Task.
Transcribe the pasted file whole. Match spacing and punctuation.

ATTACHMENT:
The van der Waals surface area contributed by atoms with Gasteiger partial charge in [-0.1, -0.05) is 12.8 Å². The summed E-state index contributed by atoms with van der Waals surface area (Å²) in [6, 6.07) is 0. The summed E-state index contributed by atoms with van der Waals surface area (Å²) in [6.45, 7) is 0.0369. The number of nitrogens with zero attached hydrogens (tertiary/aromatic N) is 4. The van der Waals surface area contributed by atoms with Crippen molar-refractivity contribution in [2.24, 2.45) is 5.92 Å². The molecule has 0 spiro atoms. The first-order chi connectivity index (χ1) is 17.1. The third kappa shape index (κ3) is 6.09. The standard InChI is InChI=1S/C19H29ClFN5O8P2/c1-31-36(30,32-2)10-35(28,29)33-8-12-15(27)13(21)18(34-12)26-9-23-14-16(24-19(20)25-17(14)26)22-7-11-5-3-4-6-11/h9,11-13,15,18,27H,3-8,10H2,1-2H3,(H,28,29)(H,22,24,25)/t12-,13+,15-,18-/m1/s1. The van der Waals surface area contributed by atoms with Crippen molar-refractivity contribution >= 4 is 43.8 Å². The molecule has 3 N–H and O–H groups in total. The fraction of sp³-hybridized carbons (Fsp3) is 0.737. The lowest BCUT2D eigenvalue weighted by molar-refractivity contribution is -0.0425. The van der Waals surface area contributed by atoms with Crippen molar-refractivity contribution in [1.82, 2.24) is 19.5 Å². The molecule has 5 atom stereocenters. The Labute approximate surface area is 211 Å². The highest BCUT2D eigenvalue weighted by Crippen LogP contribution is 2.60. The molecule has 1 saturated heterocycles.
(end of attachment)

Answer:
The van der Waals surface area contributed by atoms with Gasteiger partial charge in [-0.1, -0.05) is 12.8 Å². The summed E-state index contributed by atoms with van der Waals surface area (Å²) in [6, 6.07) is 0. The summed E-state index contributed by atoms with van der Waals surface area (Å²) in [6.45, 7) is 0.0369. The number of nitrogens with zero attached hydrogens (tertiary/aromatic N) is 4. The van der Waals surface area contributed by atoms with Crippen molar-refractivity contribution in [2.24, 2.45) is 5.92 Å². The molecule has 0 spiro atoms. The first-order chi connectivity index (χ1) is 17.1. The third kappa shape index (κ3) is 6.09. The standard InChI is InChI=1S/C19H29ClFN5O8P2/c1-31-36(30,32-2)10-35(28,29)33-8-12-15(27)13(21)18(34-12)26-9-23-14-16(24-19(20)25-17(14)26)22-7-11-5-3-4-6-11/h9,11-13,15,18,27H,3-8,10H2,1-2H3,(H,28,29)(H,22,24,25)/t12-,13+,15-,18-/m1/s1. The van der Waals surface area contributed by atoms with Crippen molar-refractivity contribution >= 4 is 43.8 Å². The molecule has 3 N–H and O–H groups in total. The fraction of sp³-hybridized carbons (Fsp3) is 0.737. The lowest BCUT2D eigenvalue weighted by molar-refractivity contribution is -0.0425. The van der Waals surface area contributed by atoms with Crippen molar-refractivity contribution in [1.82, 2.24) is 19.5 Å². The molecule has 5 atom stereocenters. The Labute approximate surface area is 211 Å². The highest BCUT2D eigenvalue weighted by Crippen LogP contribution is 2.60. The molecule has 1 saturated heterocycles.